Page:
Insights / News
Insights / News
The claimant was aged 13, in Year 8 at secondary school, when his local hospital failed to diagnose a volvulus, or twisted small bowel. The delay in diagnosis and in operating led to the tissue death and loss of most of his small bowel. He was left with 30cm of small bowel, compared to the average of around 600cm. With competent treatment, and timely surgery, his bowel loss would have been avoided completely.
The claimant and his parents spent years building his case – including getting expert evidence from 7 different fields. While the claimant had returned to secondary school after missing around half a year, and had done very well academically at school and at university, his education was still adversely affected. As he will have to live with short bowel syndrome for life, he brought significant claims for future medical treatment and monitoring, and future nutritional supplements. There was also a significant Smith v Manchester claim for his handicap on the open labour market.
However the most unusual claim – and the largest in the case – was for his increased food costs, for life. The gastroenterology evidence (from his expert and his treating consultant) was that, because of his short bowel syndrome, he would have to eat approximately double the normal amount of food / calories to maintain his nutrition and a healthy weight.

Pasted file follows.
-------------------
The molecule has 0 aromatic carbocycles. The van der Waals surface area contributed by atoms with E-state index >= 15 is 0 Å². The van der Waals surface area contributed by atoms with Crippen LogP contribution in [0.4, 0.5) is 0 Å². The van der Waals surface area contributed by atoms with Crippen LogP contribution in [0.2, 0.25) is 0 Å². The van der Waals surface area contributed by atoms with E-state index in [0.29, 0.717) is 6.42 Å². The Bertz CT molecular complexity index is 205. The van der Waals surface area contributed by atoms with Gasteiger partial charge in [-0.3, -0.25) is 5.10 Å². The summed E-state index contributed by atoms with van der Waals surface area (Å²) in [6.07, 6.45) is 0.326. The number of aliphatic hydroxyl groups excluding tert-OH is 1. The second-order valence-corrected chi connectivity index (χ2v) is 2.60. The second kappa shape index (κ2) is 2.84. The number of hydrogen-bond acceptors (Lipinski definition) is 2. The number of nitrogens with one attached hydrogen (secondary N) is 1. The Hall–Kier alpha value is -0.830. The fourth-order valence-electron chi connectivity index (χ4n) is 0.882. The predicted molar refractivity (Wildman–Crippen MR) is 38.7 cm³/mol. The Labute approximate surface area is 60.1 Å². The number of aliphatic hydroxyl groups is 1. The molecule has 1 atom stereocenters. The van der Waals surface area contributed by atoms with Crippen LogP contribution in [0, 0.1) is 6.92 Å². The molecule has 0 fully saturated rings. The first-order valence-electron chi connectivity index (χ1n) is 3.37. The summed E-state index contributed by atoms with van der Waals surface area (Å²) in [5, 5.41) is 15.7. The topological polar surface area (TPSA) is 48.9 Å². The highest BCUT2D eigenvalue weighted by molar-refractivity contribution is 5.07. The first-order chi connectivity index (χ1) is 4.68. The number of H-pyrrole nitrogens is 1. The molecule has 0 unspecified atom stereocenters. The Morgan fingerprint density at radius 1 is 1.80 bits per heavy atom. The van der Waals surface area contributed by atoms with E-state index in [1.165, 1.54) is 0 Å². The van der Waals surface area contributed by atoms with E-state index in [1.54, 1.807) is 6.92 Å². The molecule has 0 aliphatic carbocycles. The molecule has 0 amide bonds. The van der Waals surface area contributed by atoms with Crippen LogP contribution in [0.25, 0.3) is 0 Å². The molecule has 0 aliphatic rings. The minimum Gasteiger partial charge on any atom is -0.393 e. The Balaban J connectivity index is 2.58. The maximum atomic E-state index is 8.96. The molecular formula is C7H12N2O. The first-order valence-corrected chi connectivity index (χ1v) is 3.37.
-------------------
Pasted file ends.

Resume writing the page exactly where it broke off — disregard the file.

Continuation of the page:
Having to eat twice as much as normal – all day every day, at home, at work, and when out and about – was not as much fun as it sounds. It was also very expensive. The claimant quantified this claim via specific evidence, including from his weekly food shops, and general evidence, from the Office for National Statistics’ data on household expenditure on ‘Food & non-alcoholic drinks’ and ‘Catering services’.
The case settled for a substantial six-figure sum following pre-action negotiations, around the time of the claimant’s 24th birthday. While the claimant will have to live with the consequences of his short bowel syndrome for life, the settlement should provide some security for his future, as he starts his career.
Tom Gibson was instructed by Andrew Harrison, Partner at Hodge Jones & Allen.
Tom is a former solicitor, having qualified at Magic Circle firm Slaughter and May in 2010 before transferring to the Bar.
Tom has undertaken pro bono work for AvMA, the Bar Pro Bono Unit, the Law Society’s LawWorks Mediation Scheme, and the FRU. He appeared pro bono in the Court of Appeal, as sole counsel, for the successful appellant in Duffy v George  EWCA Civ 908.
To find out more about Tom, contact Paul Barton on +44 (0)20 7427 4907.
News 13 Nov, 2023